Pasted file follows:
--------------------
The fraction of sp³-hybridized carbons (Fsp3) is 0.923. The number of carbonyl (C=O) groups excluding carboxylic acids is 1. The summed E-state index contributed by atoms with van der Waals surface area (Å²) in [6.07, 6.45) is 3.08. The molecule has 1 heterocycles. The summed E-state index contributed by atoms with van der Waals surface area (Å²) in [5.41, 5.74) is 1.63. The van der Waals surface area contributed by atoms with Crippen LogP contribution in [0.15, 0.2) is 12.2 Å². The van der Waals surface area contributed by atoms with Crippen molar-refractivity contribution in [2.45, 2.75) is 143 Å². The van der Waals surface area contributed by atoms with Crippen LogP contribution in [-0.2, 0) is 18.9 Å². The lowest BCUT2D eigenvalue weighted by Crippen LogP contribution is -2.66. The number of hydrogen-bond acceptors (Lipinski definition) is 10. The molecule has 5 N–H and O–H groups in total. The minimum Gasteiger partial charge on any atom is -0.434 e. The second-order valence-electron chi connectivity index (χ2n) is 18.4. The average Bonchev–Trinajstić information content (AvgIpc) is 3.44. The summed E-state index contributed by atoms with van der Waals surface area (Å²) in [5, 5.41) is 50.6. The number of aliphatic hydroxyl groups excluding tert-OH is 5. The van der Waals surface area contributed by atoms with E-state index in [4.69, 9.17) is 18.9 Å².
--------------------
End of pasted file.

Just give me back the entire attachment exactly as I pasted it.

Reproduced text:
The fraction of sp³-hybridized carbons (Fsp3) is 0.923. The number of carbonyl (C=O) groups excluding carboxylic acids is 1. The summed E-state index contributed by atoms with van der Waals surface area (Å²) in [6.07, 6.45) is 3.08. The molecule has 1 heterocycles. The summed E-state index contributed by atoms with van der Waals surface area (Å²) in [5.41, 5.74) is 1.63. The van der Waals surface area contributed by atoms with Crippen LogP contribution in [0.15, 0.2) is 12.2 Å². The van der Waals surface area contributed by atoms with Crippen molar-refractivity contribution in [2.45, 2.75) is 143 Å². The van der Waals surface area contributed by atoms with Crippen LogP contribution in [-0.2, 0) is 18.9 Å². The lowest BCUT2D eigenvalue weighted by Crippen LogP contribution is -2.66. The number of hydrogen-bond acceptors (Lipinski definition) is 10. The molecule has 5 N–H and O–H groups in total. The minimum Gasteiger partial charge on any atom is -0.434 e. The second-order valence-electron chi connectivity index (χ2n) is 18.4. The average Bonchev–Trinajstić information content (AvgIpc) is 3.44. The summed E-state index contributed by atoms with van der Waals surface area (Å²) in [5, 5.41) is 50.6. The number of aliphatic hydroxyl groups excluding tert-OH is 5. The van der Waals surface area contributed by atoms with E-state index in [4.69, 9.17) is 18.9 Å².